Close Up Space: Theater Review

David Hyde Pierce and Rosie Perez in "Close Up Space"
The rich potential of David Hyde Pierce dispensing persnickety wit to muffle his sorrow gets wasted in this mess of a play.

David Hyde Pierce and Rosie Perez star in Molly Smith Metzler's Off Broadway premiere, which starts out promisingly but gets hijacked by a misjudged pivotal character who crushes both the comedy and the pathos.

NEW YORK – David Hyde Pierce has been a frequent New York stage presence in his post-Frasier life, notably in Monty Python’s Spamalot, La Bête and Curtains, which won him a Tony Award for leading actor in a musical. It’s a pleasure, as always, to savor his dry delivery and impeccable timing in Close Up Space, this time as a character with somber shadings. But playwright Molly Smith Metzler’s comedy gets derailed from under him, squandering a terrific setup.

There’s the kernel of a decent play here, and indeed, the first couple of scenes -- directed with an incisive grasp by Leigh Silverman (Chinglish) on Todd Rosenthal’s smartly detailed set – are promising. Most of all, there’s an intriguing central character.

Paul Barrow (Pierce) will find an immediate soft spot in anyone who bemoans the ongoing rape of written English. The folks who wince at all those wayward typos, grammatical blunders and syntactical affronts that leap out from web pages, newspapers, periodicals and even venerably published volumes these days will share Paul’s indignation. A respected editor at a New York publishing house, he’s a cranky dinosaur whose proud traditionalism is evident even from his chosen technology – the transparency projector.

With brisk economy, Smith Metzler and Pierce give us a clear sense of Paul -- his obsession with language, his challenges as a widowed parent and his blunt social skills. This occurs as he mercilessly takes his editor’s red pencil to a letter expelling his rebellious 18-year-old daughter Harper from the latest in a long line of schools, while interviewing newly arrived Vassar intern Bailey (Jessica DiGiovanni). Paul shows Bailey what he thinks of her Quark and Quickbook Pro editing skills by displaying her internship application, heavily embroidered with red ink.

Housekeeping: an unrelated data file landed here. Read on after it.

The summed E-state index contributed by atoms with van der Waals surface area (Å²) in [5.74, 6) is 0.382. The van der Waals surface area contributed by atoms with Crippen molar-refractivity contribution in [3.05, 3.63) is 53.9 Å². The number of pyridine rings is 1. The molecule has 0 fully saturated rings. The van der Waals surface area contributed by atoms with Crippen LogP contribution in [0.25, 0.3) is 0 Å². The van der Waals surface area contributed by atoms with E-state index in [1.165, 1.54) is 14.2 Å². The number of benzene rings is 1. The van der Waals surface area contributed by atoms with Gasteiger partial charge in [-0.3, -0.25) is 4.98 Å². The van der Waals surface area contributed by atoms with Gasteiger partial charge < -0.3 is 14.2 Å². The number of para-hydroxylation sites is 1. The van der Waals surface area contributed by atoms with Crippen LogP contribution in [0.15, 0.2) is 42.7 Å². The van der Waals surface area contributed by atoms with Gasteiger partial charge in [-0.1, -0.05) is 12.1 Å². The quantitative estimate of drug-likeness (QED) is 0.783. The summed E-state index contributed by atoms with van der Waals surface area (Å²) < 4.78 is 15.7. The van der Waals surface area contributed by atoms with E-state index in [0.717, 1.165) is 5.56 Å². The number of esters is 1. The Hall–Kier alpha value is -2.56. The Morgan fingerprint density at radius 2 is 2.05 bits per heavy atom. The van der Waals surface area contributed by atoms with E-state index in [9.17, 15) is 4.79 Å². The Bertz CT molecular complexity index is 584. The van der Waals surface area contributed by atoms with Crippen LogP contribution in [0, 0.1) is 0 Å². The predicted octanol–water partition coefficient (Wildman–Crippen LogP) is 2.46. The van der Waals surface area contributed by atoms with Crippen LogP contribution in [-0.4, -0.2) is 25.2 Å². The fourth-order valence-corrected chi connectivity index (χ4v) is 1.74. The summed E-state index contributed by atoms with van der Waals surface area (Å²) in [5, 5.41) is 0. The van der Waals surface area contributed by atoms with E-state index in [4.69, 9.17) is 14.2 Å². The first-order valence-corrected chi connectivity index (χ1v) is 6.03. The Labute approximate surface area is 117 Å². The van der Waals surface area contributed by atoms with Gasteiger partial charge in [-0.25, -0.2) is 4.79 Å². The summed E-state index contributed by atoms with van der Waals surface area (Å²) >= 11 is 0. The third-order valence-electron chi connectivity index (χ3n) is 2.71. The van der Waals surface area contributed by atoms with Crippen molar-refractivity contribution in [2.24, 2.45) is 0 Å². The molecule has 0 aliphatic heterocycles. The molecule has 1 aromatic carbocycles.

The first worrying sign that the playwright is veering into self-consciously eccentric territory comes with office manager Steve (Michael Chernus), an emotional wreck because his beloved pit bull Xena has shifted her affections to his roommate. But Chernus is a gifted, naturalistic actor and Pierce plays Paul’s stiff resistance to Steve’s touchy-feely excesses with such aplomb that the contrived quirks can be forgiven.

The same goes for the miscasting of Rosie Perez as Vanessa Finn Adams, the company’s biggest-selling author. A fiction writer of chick lit with pretensions, she has a mouth like a trucker, a sexual yen for Paul and a tendency to threaten switching publishers when things don’t go her way. She’s not believable, but she gets in a few amusing lines.

What Close Up Space can’t survive is the arrival of Harper (Colby Minifie). The playwright presumably intends for us to feel sympathy for the messed-up girl, but she’s a misjudged dramaturgical tsunami who flattens both the comedy and the pathos with such thoroughness that the play never recovers.

Acting out since the death of her mother, Harper speaks only in Russian, carrying a cooler full of snow and a boom box blasting an ethnically appropriate soundtrack. From her self-created exile, she views her father as the Bolshevik who was incapable of responding to her mother’s cries for help and has since been equally inept at dealing with his own grief or helping Harper through hers. He's fastidious about cleaning up sloppy copy but clueless at sorting out emotional untidiness.

The mental-Siberia conceit is a fanciful one, and pulling it off would require an actor of rare sensitivity and nuance. But Minifie employs only one setting of shrill and angry. So as Harper sabotages Paul’s office, hijacks flaky Steve and makes an ally of Vanessa, the play and all its whimsy get sucked down an absurdist drain. And any capacity for its communication-challenged characters to engender real feeling goes with it.

With an annoying agitator unconnected to any kind of credible reality and a playwright eager to let her take control, Close Up Space becomes awfully wearing for a one-act running a mere 80 minutes. Pierce, in particular, deserves better, but it would take more than Paul’s red pencil to fix this.

Venue: NY City Center Stage I, New York (runs through Feb. 5)

Cast: David Hyde Pierce, Michael Chernus, Jessica DiGiovanni, Colby Minifie, Rosie Perez

Director: Leigh Silverman

Playwright: Molly Smith Metzler

Set designer: Todd Rosenthal

Costume designer: Emily Rebholz

Lighting designer: Matt Frey

Sound designer: Jill BC DuBoff

Presented by Manhattan Theatre Club